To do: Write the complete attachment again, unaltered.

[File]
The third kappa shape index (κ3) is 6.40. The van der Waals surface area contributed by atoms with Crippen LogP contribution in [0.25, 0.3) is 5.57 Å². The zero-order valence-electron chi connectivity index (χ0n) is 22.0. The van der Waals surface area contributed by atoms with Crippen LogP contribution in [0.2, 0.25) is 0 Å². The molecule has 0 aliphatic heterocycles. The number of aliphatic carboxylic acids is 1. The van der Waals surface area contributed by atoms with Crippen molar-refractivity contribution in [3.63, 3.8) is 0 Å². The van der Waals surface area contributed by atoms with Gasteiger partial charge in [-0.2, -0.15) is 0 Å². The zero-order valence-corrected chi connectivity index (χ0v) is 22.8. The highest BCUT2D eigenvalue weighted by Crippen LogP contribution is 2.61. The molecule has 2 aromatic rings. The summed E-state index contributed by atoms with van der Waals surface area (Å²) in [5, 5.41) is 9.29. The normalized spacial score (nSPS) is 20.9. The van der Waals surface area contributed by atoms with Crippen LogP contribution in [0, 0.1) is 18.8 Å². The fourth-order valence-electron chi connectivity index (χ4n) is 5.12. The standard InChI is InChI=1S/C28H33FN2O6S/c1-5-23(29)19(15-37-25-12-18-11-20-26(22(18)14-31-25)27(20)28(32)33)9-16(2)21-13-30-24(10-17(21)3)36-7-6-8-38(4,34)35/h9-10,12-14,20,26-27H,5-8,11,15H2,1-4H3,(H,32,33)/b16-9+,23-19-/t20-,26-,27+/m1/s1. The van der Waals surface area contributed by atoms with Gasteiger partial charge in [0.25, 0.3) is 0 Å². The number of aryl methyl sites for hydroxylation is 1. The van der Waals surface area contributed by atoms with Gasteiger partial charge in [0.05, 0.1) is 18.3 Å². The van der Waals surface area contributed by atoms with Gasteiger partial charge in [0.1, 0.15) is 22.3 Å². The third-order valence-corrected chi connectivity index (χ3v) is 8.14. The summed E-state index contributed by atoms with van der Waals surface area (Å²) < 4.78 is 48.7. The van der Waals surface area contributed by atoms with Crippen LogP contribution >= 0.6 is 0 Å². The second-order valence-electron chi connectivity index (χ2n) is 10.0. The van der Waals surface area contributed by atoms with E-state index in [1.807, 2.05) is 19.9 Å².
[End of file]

The third kappa shape index (κ3) is 6.40. The van der Waals surface area contributed by atoms with Crippen LogP contribution in [0.25, 0.3) is 5.57 Å². The zero-order valence-electron chi connectivity index (χ0n) is 22.0. The van der Waals surface area contributed by atoms with Crippen LogP contribution in [0.2, 0.25) is 0 Å². The molecule has 0 aliphatic heterocycles. The number of aliphatic carboxylic acids is 1. The van der Waals surface area contributed by atoms with Crippen molar-refractivity contribution in [3.63, 3.8) is 0 Å². The van der Waals surface area contributed by atoms with Gasteiger partial charge in [-0.2, -0.15) is 0 Å². The zero-order valence-corrected chi connectivity index (χ0v) is 22.8. The highest BCUT2D eigenvalue weighted by Crippen LogP contribution is 2.61. The molecule has 2 aromatic rings. The summed E-state index contributed by atoms with van der Waals surface area (Å²) in [5, 5.41) is 9.29. The normalized spacial score (nSPS) is 20.9. The van der Waals surface area contributed by atoms with Crippen LogP contribution in [0, 0.1) is 18.8 Å². The fourth-order valence-electron chi connectivity index (χ4n) is 5.12. The standard InChI is InChI=1S/C28H33FN2O6S/c1-5-23(29)19(15-37-25-12-18-11-20-26(22(18)14-31-25)27(20)28(32)33)9-16(2)21-13-30-24(10-17(21)3)36-7-6-8-38(4,34)35/h9-10,12-14,20,26-27H,5-8,11,15H2,1-4H3,(H,32,33)/b16-9+,23-19-/t20-,26-,27+/m1/s1. The van der Waals surface area contributed by atoms with Gasteiger partial charge in [0.25, 0.3) is 0 Å². The number of aryl methyl sites for hydroxylation is 1. The van der Waals surface area contributed by atoms with Gasteiger partial charge in [0.05, 0.1) is 18.3 Å². The van der Waals surface area contributed by atoms with Gasteiger partial charge in [0.1, 0.15) is 22.3 Å². The third-order valence-corrected chi connectivity index (χ3v) is 8.14. The summed E-state index contributed by atoms with van der Waals surface area (Å²) < 4.78 is 48.7. The van der Waals surface area contributed by atoms with Crippen LogP contribution >= 0.6 is 0 Å². The second-order valence-electron chi connectivity index (χ2n) is 10.0. The van der Waals surface area contributed by atoms with E-state index in [1.807, 2.05) is 19.9 Å².